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Back to business – and LVT good for landowners

Not quite. But the Olympics and the holiday season have squeezed out most news about politics and economics. The troubles with the Euro continue to bubble away in the background, with periodic announcements that it has been “saved”. These have led to short bursts of confidence until the markets have, on reflection, realised that the problems remain unresolved. And so they will. The Euro never was a viable project in the long term. The conditions for a shared currency were never going to be acceptable amongst a group of countries with diverse economies and traditions. Even if they had, the same problems of regional imbalance that affect countries internally would have developed and persisted on a larger scale within the single currency zone.

In the meantime, the argument about LVT seems to be perking up, what with Caroline Lucas’s Parliamentary Bill and the tendency for just about every subject under the sun to be discussed on the internet. One of the things that surprises us is the amount of opposition to LVT from the “left”. Someone under the name of “The Logical Conclusion” writes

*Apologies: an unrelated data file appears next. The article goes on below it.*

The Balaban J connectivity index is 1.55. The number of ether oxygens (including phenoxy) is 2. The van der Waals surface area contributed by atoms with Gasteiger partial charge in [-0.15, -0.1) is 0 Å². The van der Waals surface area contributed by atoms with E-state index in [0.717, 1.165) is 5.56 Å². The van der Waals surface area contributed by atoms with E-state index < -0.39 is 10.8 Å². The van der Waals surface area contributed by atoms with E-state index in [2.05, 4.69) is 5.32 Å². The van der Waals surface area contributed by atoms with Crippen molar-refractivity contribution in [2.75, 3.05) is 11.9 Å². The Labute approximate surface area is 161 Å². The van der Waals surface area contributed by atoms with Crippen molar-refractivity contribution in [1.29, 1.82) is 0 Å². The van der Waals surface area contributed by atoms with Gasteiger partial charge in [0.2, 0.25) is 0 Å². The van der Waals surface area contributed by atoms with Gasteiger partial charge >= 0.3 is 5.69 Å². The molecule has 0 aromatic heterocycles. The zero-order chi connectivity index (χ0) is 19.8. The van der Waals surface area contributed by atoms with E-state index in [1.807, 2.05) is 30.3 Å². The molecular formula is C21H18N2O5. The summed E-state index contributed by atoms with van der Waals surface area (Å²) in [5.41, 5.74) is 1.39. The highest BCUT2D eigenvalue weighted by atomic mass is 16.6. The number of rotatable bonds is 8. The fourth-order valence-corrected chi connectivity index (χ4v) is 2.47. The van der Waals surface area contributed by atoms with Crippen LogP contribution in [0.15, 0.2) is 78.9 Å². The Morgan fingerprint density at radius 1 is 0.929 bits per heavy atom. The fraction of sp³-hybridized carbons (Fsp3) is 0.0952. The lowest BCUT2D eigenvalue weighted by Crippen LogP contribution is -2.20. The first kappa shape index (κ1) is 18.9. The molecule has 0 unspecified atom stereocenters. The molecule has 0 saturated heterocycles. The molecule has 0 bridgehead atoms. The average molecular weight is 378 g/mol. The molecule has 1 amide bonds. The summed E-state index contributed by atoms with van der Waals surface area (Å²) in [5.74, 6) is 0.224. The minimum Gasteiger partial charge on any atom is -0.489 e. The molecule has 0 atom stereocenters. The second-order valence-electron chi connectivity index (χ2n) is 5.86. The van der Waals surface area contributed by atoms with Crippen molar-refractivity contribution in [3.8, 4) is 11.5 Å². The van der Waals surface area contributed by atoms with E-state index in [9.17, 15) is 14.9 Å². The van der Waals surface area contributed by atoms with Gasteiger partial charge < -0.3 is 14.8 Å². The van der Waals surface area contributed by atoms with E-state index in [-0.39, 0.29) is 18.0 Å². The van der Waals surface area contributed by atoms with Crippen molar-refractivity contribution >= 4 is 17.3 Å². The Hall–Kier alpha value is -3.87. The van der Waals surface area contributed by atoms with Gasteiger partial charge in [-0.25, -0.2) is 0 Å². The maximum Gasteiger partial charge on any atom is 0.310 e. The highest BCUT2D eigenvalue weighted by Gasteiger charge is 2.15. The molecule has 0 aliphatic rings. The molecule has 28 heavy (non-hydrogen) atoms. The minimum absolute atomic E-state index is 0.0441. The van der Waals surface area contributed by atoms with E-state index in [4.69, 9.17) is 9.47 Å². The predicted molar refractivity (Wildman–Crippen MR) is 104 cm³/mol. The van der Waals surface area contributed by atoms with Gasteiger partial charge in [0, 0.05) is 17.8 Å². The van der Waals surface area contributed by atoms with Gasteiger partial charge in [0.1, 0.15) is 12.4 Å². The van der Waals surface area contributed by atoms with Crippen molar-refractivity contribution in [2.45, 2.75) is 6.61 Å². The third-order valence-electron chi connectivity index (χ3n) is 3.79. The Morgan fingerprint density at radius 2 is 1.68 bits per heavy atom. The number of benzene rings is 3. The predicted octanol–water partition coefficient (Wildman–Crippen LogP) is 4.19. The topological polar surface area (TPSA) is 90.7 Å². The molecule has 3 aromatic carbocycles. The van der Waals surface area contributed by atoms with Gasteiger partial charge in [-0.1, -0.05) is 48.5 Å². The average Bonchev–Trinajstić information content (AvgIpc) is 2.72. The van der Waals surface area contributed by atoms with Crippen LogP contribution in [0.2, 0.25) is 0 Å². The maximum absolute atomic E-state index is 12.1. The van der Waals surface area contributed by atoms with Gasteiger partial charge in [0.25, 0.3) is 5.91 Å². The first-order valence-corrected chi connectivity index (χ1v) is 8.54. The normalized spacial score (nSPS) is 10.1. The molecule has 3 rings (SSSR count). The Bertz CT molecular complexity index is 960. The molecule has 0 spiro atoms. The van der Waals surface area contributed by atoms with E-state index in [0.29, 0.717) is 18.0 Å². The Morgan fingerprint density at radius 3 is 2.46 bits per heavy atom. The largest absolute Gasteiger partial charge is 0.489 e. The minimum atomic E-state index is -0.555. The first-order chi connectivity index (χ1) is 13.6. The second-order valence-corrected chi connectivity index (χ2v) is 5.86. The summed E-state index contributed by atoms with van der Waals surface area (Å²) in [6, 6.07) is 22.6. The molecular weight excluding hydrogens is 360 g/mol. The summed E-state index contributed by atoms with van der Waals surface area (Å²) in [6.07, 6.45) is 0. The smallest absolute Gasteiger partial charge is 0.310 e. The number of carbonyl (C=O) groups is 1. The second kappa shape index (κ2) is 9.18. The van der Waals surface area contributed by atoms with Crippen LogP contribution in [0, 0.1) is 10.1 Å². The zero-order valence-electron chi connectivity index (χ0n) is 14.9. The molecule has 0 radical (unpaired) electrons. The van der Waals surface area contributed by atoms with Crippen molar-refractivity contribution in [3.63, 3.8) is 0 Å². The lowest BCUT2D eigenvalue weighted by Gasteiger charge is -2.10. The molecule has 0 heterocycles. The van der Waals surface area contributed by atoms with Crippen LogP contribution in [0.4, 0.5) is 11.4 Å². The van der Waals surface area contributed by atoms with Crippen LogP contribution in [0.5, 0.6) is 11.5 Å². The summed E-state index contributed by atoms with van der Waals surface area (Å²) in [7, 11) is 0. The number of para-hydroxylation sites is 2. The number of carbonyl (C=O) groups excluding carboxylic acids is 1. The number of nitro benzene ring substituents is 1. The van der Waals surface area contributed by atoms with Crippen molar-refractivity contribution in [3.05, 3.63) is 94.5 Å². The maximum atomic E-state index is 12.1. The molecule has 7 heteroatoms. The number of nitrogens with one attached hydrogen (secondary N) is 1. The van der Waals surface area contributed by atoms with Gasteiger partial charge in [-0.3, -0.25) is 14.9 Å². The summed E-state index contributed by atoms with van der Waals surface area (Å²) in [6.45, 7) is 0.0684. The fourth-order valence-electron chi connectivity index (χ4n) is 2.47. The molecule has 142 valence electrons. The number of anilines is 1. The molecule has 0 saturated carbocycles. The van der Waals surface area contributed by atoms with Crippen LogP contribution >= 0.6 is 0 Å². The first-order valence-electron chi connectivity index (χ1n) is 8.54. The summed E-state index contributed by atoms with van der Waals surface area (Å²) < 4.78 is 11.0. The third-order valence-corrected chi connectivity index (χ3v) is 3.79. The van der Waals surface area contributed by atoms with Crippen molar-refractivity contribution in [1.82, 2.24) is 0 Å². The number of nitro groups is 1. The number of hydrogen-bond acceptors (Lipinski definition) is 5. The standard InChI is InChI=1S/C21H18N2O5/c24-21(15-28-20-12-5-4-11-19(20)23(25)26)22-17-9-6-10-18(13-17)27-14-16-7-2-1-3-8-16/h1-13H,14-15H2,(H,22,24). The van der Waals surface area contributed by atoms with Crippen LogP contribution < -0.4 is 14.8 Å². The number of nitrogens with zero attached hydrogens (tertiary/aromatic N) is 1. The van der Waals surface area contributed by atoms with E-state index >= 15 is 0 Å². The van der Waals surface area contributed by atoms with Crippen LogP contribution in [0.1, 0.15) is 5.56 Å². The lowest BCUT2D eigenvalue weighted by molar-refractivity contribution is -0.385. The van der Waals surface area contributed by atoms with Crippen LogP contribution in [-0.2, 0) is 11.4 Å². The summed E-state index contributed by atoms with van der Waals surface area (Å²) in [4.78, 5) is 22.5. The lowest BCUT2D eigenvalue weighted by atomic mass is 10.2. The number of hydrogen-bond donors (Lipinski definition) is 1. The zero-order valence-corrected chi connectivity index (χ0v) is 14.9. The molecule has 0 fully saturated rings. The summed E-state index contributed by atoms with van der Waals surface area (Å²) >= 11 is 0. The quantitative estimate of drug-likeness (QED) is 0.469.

“One school of thought which appears to be gaining traction with liberally minded people is a land value tax, which would be levied at a percentage of the value of any land one might own on an annual basis. This is portrayed as a tax that would hit the rich hardest, but actually its advocates do not understand that it would likely affect the rich the least.” According to Logical Conclusion, it is pensioners who would suffer most.

This is interesting. We have not noticed the big landowning interests rushing to support LVT. If the main beneficiaries are people like the old aristocratic families and the banks, who are the main landowning interests, how come they have missed this after 130 years? You would have expected them to fork out a chunk of their fortunes to pay for lobbyists and PR firms to convince everyone what a good idea LVT was. Why did the 1909 Lords and the 1931 Conservatives not jump on the opportunity when it was dropped into their lap? Or were they so stupid that they did not realise that LVT was mostly for the benefit of wealthy landowners?

As for pensioners – they pay huge amounts of tax now. It is built in to the prices of everything, either directly through sales taxes or indirectly through employee taxes. Tesco pays the PAYE/NICS nominally paid by their employees, but that tax is built into the prices of all the goods on the shelves.

People’s real wages are the goods and services they actually buy with their take-home pay. Which is why it costs an employer so much to leave their workers better off than they would be on a meagre benefit.

Whether you are wealthy or not is only loosely connected with your success at wealth creation. LVT distinguishes between those who have become wealthy from other people’s efforts and those who have become wealthy through their own labour. That cannot be a bad thing, surely?

Mark Wadsworth comprehensively destroys LCs arguments.